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Tuesday, July 14, 2015

"Color Bind" (on John Howard Griffin's Black Like Me)

color bind

by Douglas Messerli


John Howard Griffin Black Like Me (New York: New American Library, 1960, 1961, 1977)

For some inexplicable reason, I missed out on reading John Howard Griffin’s Black Like Me, first published in 1960. In my small town of Marion, Iowa, there were few if any blacks, and even the nearby Cedar Rapids had what I believe was a very small black population. I certainly did not grow up, at least to my own way of thinking, in a racist home or community (my father, superintendent of schools, was particularly sympathetic, I believe, with equal rights and education for blacks) but we had very little experience with blacks, and the larger issues that would soon enter the American consciousness occurred a few years later, particularly in 1964, the year I spent in Norway.


      By the time I returned to the US and began a university education, the kind of impassioned white plea for the “Negro justice” that Griffin had written had changed into angry and impassioned documents such as Stokley Carmichael’s Black Power, a book I did read, along with Malcolm X’s Autobiography, with their arguments for Black Power and black supremacy, works as Griffin, himself, notes in his intelligent assessment of the changes that occurred after his book’s publication in his Epilogue, ”What’s Happened Since Black Like Me,” that ultimately presented the good deeds of whites who had worked for racial equality as a thing of the past, as the black organizations worked to determine their own identities and positions.
     It seemed to me, as I note above, even before encountering the controversy around Rachel Dozeal and reading books such Your Face in Mine, that it is finally time to read the book recounting a white man’s experiences in the south who, basically, put on black face before traveling from New Orleans to Mississippi, and later to various locations in Alabama in 1959.
     If I began the book simply wanting to challenge the assumption that in order to understand the condition of black men and women during that year, we had to heed the words of a white man over the many black documents that already had revealed the tortures of everyday racism, by the time I finished the book, I gained a new respect for what Griffin had actually done. This religious man was, from his youth on, a figure with great empathy, working in World War II to help Jews escape Nazis, and who, when he discovered he as on the Nazi death list, escaped back to the US, only to be wounded in the Pacific as a member of the Army Air Corps. Growing blind for a head wound, he amazingly regained his sight ten years later. Indeed, one can quickly compare his blindness to his later commitment to color blindness, a connection which the author himself avows in suggesting that the issue of racism began to concern him when he could longer see the apparent differences between the races. That Griffin would also convert to Catholicism and maintain a faith based on the guidance of Catholic thinkers such as Jacques Maritain and Thomas Merton also attests to his commitment to enacting his spiritual values in relation to his fellow beings. 
     If we can look back upon the episodes of the book now with a kind of recognition of the naiveté of it all, akin to the commitment of the Gregory Peck character, who “becomes temporarily Jewish” in the film Gentlemen’s Agreement to reveal the truths about anti-Semitism in post-war American society, we nonetheless must also recognize the courage it took to for a journalist to go on such a voyage in the Jim Crow South of the late 1950s, a few years before the more vocal and nationally-witnessed movements of Martin Luther King, Jr. and others, which would begin to change the Old South.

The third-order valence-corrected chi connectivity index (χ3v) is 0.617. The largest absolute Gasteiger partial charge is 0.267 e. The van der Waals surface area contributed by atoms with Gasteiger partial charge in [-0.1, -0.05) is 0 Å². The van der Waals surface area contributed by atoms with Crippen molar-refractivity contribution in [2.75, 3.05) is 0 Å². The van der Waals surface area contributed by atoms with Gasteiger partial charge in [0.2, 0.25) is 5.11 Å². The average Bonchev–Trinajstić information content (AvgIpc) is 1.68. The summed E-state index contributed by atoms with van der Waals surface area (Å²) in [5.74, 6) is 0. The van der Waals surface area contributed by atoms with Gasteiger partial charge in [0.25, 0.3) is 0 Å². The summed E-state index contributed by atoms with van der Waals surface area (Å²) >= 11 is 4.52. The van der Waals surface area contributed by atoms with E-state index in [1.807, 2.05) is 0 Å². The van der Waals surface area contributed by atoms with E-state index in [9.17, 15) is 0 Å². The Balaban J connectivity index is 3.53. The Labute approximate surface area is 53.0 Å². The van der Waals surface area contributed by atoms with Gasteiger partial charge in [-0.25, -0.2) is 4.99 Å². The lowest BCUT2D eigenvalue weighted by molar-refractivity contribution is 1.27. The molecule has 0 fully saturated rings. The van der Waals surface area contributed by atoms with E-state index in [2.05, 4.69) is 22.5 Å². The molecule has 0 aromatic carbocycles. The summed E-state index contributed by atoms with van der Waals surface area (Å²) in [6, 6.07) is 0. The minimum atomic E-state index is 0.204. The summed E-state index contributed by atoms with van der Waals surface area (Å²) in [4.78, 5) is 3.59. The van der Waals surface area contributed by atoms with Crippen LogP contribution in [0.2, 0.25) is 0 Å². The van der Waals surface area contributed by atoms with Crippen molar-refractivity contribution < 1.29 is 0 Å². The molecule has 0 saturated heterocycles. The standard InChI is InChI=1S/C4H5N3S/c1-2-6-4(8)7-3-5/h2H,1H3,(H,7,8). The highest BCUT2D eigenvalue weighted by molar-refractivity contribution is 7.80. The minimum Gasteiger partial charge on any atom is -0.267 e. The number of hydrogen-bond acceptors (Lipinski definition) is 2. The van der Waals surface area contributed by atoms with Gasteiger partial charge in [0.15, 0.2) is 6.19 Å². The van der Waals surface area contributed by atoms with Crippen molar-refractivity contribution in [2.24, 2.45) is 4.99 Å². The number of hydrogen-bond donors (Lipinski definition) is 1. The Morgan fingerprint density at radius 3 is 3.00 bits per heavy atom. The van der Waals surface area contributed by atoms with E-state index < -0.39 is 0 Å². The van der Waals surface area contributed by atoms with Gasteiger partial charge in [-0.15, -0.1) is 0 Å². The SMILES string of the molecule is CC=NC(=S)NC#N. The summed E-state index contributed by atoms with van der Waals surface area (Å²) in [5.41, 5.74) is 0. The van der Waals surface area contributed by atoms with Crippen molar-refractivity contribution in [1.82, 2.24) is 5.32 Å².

In New Orleans, Griffin does not so much encounter the immediate hatred of whites, but begins, nonetheless, to comprehend what it means, literally, to live in a segregated society. For the first time for many whites, the journalist makes clear what it means to go out into the world each day without readily available bathrooms, without being able to sit down in a café to cup of coffee, without the possibility of even sitting down, in some places, without abuse and police interaction. Not only are black lives lived at the edges of the otherwise active worlds going on about them, but the blacks are forced to behave in thousands of obvious and sometimes subtle ways that pretend satisfaction and civility at the very same time that they remain, as true individuals, invisible to the whites who put daily force them into situations based merely on the color of their skin.
     Confessing the truth of his situation to a local shoeshine worker, who Griffin had known previous, the author himself is given a job, becoming a “boy” polishing up the boots of men who hardly recognize his existence or, when they do, tolerate him with hauteur.
     Hearing of a recent lynching of a black man in Mississippi, which a jury, despite evidence from the US government itself, refused to indict, Griffin determines to head out for more problematic encounters with the racial horrors of the South. Although he is somewhat dissuaded by black friends in New Orleans, and is warned even by his fellow black bus travelers on the way to Hattiesburg, he boldly ventures into a new world where he is suddenly thrust overnight into the “hell” of raucous late night black community, where blacks, simply attempting to enjoy themselves by dancing, singing, and eating through the night, are threatened at any moment with gun-toting young white men driving through the streets.